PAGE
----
Evaluating Upfront Buy Proposals

Separating distractions from core elements is a challenge in evaluating upfront buy proposals that are often padded with invalid comparisons and secondary considerations to take the client's eyes off the ball of what is actually being recommended. Four areas to examine closely before approving a buy are:

1. Ratings: Have the rating goals been met in every daypart? Are they 100% guaranteed. What ratings are being employed in the buy recaps and guarantees; i.e., are they "live" ratings or do they include alleged DVR viewers? If they're "live 'plus'", what's the plus; e.g., live plus one day, live plus three days, etc. And if they're live plus, is there any discounting being applied to account for the fact that DVR viewers tend to skip the commercials. Speaking of commercials, are commercial ratings being reported and guaranteed or ratings for the programs only? When all this is said and done, insist finally on a comparison of ratings, costs per rating and CPMs based on last year's ratings 'currency', most likely live only, because that's the only way to see how much more you're paying this year.



2. Efficiency: Speaking of paying, what are the comparable costs per rating and costs per thousand vs. year ago? Look closely at the word 'comparable'. That means adjusted for message length, ratings currency (see above), ratings by daypart, ratings in broadcast vs. cable, etc. There are many ways to make a buy look better than it is. The easiest is to use a greater mix of cheaper elements such as more :15's vs. :30's, more morning shows vs. late night, more cable vs. broadcast, etc. Make sure the comparisons to year ago are valid.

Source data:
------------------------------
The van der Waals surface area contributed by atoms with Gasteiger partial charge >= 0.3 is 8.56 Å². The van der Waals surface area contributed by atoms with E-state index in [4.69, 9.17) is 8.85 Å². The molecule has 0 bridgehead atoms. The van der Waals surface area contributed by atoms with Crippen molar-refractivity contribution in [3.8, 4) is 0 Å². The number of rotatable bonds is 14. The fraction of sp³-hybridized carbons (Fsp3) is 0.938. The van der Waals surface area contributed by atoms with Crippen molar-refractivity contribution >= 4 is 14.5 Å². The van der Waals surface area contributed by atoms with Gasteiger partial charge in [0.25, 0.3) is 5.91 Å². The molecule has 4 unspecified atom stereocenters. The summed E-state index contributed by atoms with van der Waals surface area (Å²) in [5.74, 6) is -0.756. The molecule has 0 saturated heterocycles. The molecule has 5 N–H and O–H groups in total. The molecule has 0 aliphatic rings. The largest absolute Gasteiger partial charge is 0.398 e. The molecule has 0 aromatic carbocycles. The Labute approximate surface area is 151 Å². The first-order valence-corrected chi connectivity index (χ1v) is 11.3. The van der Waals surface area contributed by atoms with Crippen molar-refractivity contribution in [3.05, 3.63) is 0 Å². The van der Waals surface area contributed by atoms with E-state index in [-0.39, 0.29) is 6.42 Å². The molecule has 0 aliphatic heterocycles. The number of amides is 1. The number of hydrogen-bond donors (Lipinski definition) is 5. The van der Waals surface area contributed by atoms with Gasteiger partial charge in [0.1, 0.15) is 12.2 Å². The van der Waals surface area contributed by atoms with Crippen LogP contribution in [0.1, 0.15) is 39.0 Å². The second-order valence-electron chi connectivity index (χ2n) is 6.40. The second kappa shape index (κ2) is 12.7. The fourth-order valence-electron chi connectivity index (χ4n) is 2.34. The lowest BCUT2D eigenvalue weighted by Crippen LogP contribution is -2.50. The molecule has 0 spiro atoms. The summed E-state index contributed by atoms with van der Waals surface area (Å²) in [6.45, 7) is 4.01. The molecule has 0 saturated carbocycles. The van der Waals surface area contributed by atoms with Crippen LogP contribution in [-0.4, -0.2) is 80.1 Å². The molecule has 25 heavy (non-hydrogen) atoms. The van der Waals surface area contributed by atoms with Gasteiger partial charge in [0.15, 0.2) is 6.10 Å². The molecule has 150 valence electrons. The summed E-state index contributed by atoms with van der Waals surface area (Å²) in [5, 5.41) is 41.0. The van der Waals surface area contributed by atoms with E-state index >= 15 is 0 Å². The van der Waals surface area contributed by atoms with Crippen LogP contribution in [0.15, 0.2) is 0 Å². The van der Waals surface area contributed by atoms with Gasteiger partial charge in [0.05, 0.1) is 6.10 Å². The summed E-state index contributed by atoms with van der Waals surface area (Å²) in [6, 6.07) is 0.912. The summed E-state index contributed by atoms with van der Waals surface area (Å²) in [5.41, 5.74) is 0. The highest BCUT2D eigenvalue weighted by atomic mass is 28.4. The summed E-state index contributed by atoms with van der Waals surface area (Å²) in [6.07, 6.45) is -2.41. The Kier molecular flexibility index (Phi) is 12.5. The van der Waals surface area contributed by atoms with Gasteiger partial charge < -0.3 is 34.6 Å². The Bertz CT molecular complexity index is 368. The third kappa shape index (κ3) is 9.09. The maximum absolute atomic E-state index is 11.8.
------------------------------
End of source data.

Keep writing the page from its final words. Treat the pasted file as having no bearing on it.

3. Top Programs: Ask the agency to rank all network programs by target rating size. The direct them to group the programs into three segments by rating size: high, middle and low with one third of programs in each group: the highest rated third of programs, the lowest rated third and the middle third.

Then group the programs in the buy proposal(s) by the same ratings 'tertiles'. Are a third of the programs in your buy proposal in the highest-rated group? Are more than a third of the programs in your buy proposal in the lowest rated group? Do this analysis based on number of spots or units as well as number of ratings delivered from each group. Higher rated programs carry a price premium, lower rated bigger discounts. Buy quality and pricing can be 'played with' an infinite number of ways by changing the mix of shows by rating size.

Proven Programming: Ask the agency to group programs as follows and do the same sort of analysis:

a. Returning high-rated programs in the same time periods
b. Other returning programs in the same time period
c. Other returning programs
d. New shows in new time periods (Since few of these will survive, units in new shows are best considered as giving the networks a blank check.)

The Bottom Line: The rationale for an upfront buy is ratings guarantees, efficiencies, top programs and proven programs. If your buy does not include a disproportionate number of both, the entire premise of an upfront is open to question. Caveat Emptor!

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